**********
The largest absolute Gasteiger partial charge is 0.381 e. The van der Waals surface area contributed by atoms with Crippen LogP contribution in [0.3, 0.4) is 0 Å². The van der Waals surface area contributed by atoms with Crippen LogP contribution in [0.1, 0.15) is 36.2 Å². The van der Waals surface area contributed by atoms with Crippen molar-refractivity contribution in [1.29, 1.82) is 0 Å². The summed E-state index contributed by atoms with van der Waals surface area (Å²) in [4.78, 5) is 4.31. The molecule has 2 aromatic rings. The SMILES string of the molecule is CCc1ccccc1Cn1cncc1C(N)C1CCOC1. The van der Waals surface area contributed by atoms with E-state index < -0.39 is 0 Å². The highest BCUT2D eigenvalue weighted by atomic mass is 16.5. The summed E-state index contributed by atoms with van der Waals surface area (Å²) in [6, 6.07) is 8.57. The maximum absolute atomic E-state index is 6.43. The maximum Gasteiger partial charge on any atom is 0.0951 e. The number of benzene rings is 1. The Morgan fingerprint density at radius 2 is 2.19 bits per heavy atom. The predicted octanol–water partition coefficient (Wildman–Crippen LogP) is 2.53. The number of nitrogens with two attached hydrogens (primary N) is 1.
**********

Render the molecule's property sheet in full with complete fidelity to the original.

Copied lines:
The largest absolute Gasteiger partial charge is 0.381 e. The van der Waals surface area contributed by atoms with Crippen LogP contribution in [0.3, 0.4) is 0 Å². The van der Waals surface area contributed by atoms with Crippen LogP contribution in [0.1, 0.15) is 36.2 Å². The van der Waals surface area contributed by atoms with Crippen molar-refractivity contribution in [1.29, 1.82) is 0 Å². The summed E-state index contributed by atoms with van der Waals surface area (Å²) in [4.78, 5) is 4.31. The molecule has 2 aromatic rings. The SMILES string of the molecule is CCc1ccccc1Cn1cncc1C(N)C1CCOC1. The van der Waals surface area contributed by atoms with E-state index < -0.39 is 0 Å². The highest BCUT2D eigenvalue weighted by atomic mass is 16.5. The summed E-state index contributed by atoms with van der Waals surface area (Å²) in [6, 6.07) is 8.57. The maximum absolute atomic E-state index is 6.43. The maximum Gasteiger partial charge on any atom is 0.0951 e. The number of benzene rings is 1. The Morgan fingerprint density at radius 2 is 2.19 bits per heavy atom. The predicted octanol–water partition coefficient (Wildman–Crippen LogP) is 2.53. The number of nitrogens with two attached hydrogens (primary N) is 1.